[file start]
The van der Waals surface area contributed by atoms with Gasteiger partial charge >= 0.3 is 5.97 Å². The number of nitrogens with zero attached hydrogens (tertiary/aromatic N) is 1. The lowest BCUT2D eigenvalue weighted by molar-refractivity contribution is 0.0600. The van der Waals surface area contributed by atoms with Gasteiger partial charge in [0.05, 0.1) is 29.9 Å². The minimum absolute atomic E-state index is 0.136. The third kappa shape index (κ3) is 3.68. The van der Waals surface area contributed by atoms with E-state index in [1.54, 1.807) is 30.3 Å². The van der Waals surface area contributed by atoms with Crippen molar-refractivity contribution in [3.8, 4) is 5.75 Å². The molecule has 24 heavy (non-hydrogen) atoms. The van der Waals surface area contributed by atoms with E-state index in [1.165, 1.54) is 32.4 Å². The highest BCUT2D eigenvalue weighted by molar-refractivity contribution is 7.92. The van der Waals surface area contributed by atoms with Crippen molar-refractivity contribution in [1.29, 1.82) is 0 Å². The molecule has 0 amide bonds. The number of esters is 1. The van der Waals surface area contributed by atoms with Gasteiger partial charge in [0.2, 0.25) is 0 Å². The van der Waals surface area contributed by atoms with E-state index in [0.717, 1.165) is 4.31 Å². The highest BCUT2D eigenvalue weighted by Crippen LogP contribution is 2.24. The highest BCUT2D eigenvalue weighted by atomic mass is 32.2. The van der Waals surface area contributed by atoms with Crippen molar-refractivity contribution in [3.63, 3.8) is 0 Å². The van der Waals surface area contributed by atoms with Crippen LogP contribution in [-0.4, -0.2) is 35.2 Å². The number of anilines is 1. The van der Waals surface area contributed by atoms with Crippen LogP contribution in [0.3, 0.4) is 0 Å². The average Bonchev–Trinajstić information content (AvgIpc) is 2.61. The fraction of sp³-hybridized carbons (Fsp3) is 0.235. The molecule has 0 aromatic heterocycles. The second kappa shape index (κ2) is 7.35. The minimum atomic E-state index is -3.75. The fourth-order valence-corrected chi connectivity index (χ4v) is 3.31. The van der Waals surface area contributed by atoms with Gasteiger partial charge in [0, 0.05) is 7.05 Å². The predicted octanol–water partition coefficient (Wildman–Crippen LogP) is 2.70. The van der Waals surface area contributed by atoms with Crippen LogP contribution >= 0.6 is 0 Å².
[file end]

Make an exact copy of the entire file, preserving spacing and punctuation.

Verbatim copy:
The van der Waals surface area contributed by atoms with Gasteiger partial charge >= 0.3 is 5.97 Å². The number of nitrogens with zero attached hydrogens (tertiary/aromatic N) is 1. The lowest BCUT2D eigenvalue weighted by molar-refractivity contribution is 0.0600. The van der Waals surface area contributed by atoms with Gasteiger partial charge in [0.05, 0.1) is 29.9 Å². The minimum absolute atomic E-state index is 0.136. The third kappa shape index (κ3) is 3.68. The van der Waals surface area contributed by atoms with E-state index in [1.54, 1.807) is 30.3 Å². The van der Waals surface area contributed by atoms with Crippen molar-refractivity contribution in [3.8, 4) is 5.75 Å². The molecule has 24 heavy (non-hydrogen) atoms. The van der Waals surface area contributed by atoms with E-state index in [1.165, 1.54) is 32.4 Å². The highest BCUT2D eigenvalue weighted by molar-refractivity contribution is 7.92. The van der Waals surface area contributed by atoms with Crippen molar-refractivity contribution in [1.29, 1.82) is 0 Å². The molecule has 0 amide bonds. The number of esters is 1. The van der Waals surface area contributed by atoms with Gasteiger partial charge in [0.2, 0.25) is 0 Å². The van der Waals surface area contributed by atoms with E-state index in [0.717, 1.165) is 4.31 Å². The highest BCUT2D eigenvalue weighted by Crippen LogP contribution is 2.24. The highest BCUT2D eigenvalue weighted by atomic mass is 32.2. The van der Waals surface area contributed by atoms with Crippen molar-refractivity contribution in [3.63, 3.8) is 0 Å². The van der Waals surface area contributed by atoms with Crippen LogP contribution in [-0.4, -0.2) is 35.2 Å². The number of anilines is 1. The van der Waals surface area contributed by atoms with Crippen LogP contribution in [0.3, 0.4) is 0 Å². The average Bonchev–Trinajstić information content (AvgIpc) is 2.61. The fraction of sp³-hybridized carbons (Fsp3) is 0.235. The molecule has 0 aromatic heterocycles. The second kappa shape index (κ2) is 7.35. The minimum atomic E-state index is -3.75. The fourth-order valence-corrected chi connectivity index (χ4v) is 3.31. The van der Waals surface area contributed by atoms with Gasteiger partial charge in [0, 0.05) is 7.05 Å². The predicted octanol–water partition coefficient (Wildman–Crippen LogP) is 2.70. The van der Waals surface area contributed by atoms with Crippen LogP contribution >= 0.6 is 0 Å².